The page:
I am, naturally, limited in what I can say on the matter for professional reasons. What little I do say must not be taken in any way as an official statement of my employer. I noted late this evening David Palmer’s Op Ed piece in today’s edition of The Age about Victoria’s Racial and Religious Tolerance Act.
What I found very interesting was the amendment to the British anti-vilification Act which reads:
“Nothing in this (Act) shall be read or given effect in a way which prohibits or restricts discussion, criticism or expressions of antipathy, dislike, ridicule, insult or abuse of particular religious or the beliefs or practices of their adherents, or of any belief system or the beliefs or practices of its adherents, or proselytising or urging adherents of a different religion or belief system to cease practising their religion or belief system.”
Well. That about wraps it up for any effect the Act (which I believe has been passed) might have to stem the rising tide of religious sectarianism in Britain. One can understand the need to have the freedom to discuss, criticise or express antipathy and dislike for particular religions or the beliefs or religious practices of their adherents, but to defend “ridicule, insult and abuse”? Is that civilised? Is that what the Catholic Church means when she defends the freedom of religion and everyone’s right to follow their own conscience in matters of belief? I suspect not.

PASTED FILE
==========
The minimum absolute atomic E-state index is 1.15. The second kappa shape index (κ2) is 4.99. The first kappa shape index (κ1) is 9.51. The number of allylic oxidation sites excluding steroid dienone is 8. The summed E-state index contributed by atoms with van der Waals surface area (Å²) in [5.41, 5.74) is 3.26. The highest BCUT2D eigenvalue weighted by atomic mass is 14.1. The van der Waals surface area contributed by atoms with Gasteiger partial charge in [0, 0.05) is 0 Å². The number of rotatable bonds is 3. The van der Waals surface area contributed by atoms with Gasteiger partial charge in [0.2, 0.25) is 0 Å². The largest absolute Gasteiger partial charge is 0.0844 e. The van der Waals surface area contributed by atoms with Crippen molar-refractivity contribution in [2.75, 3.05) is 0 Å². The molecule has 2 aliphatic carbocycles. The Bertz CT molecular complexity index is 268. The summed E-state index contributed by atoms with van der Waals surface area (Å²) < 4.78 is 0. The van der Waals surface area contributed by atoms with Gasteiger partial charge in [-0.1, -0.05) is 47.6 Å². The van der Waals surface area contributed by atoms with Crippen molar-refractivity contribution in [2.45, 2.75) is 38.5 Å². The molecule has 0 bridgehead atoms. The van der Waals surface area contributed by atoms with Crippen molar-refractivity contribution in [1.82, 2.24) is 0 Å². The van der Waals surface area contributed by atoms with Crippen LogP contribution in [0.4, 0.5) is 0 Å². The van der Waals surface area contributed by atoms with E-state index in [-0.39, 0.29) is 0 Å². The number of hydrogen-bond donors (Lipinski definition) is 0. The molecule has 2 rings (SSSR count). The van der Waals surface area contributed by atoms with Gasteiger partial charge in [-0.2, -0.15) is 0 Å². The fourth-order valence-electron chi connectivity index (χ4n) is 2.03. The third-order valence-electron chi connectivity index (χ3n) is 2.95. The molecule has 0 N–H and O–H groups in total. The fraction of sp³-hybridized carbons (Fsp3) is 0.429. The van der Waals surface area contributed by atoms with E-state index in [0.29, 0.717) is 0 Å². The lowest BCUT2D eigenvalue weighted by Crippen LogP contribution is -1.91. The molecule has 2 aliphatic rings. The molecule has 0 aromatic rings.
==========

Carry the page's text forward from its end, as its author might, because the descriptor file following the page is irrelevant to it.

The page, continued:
Maybe we need to remind ourselves that this was the country in which King Henry martyred Fisher and More, Queen Mary burned Cranmar and hundred of other Protestants, in which Queen Elizabeth and King James hanged, drew and quartered Catholic priests by the score, in which the Puritans beheaded Catholic King Charles I, and Catholic King James II run out of the country, and in which Catholics are still legally disbarred from being either Prime Minister or Monarch.
I don’t think this is a country which has much of a right to try to teach the rest of the world what religious freedom means.